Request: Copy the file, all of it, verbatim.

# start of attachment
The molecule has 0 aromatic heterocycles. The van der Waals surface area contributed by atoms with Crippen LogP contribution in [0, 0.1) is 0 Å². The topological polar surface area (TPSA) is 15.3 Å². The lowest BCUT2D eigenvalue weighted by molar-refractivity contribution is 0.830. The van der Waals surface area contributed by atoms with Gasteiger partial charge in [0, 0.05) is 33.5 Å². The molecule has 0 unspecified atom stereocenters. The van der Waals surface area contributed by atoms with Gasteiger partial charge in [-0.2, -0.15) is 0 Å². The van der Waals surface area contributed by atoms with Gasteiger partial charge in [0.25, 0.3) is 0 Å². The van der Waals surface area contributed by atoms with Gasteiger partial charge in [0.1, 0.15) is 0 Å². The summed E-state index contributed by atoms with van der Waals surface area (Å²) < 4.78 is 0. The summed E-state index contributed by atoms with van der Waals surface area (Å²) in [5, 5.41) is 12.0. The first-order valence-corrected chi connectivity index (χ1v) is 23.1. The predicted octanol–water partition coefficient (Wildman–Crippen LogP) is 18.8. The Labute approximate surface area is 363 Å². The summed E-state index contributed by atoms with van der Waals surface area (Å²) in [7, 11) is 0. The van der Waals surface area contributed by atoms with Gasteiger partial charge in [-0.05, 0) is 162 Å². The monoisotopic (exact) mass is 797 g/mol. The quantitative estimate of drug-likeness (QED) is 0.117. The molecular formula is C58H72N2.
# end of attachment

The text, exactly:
The molecule has 0 aromatic heterocycles. The van der Waals surface area contributed by atoms with Crippen LogP contribution in [0, 0.1) is 0 Å². The topological polar surface area (TPSA) is 15.3 Å². The lowest BCUT2D eigenvalue weighted by molar-refractivity contribution is 0.830. The van der Waals surface area contributed by atoms with Gasteiger partial charge in [0, 0.05) is 33.5 Å². The molecule has 0 unspecified atom stereocenters. The van der Waals surface area contributed by atoms with Gasteiger partial charge in [-0.2, -0.15) is 0 Å². The van der Waals surface area contributed by atoms with Gasteiger partial charge in [0.25, 0.3) is 0 Å². The van der Waals surface area contributed by atoms with Gasteiger partial charge in [0.1, 0.15) is 0 Å². The summed E-state index contributed by atoms with van der Waals surface area (Å²) < 4.78 is 0. The summed E-state index contributed by atoms with van der Waals surface area (Å²) in [5, 5.41) is 12.0. The first-order valence-corrected chi connectivity index (χ1v) is 23.1. The predicted octanol–water partition coefficient (Wildman–Crippen LogP) is 18.8. The Labute approximate surface area is 363 Å². The summed E-state index contributed by atoms with van der Waals surface area (Å²) in [7, 11) is 0. The van der Waals surface area contributed by atoms with Gasteiger partial charge in [-0.05, 0) is 162 Å². The monoisotopic (exact) mass is 797 g/mol. The quantitative estimate of drug-likeness (QED) is 0.117. The molecular formula is C58H72N2.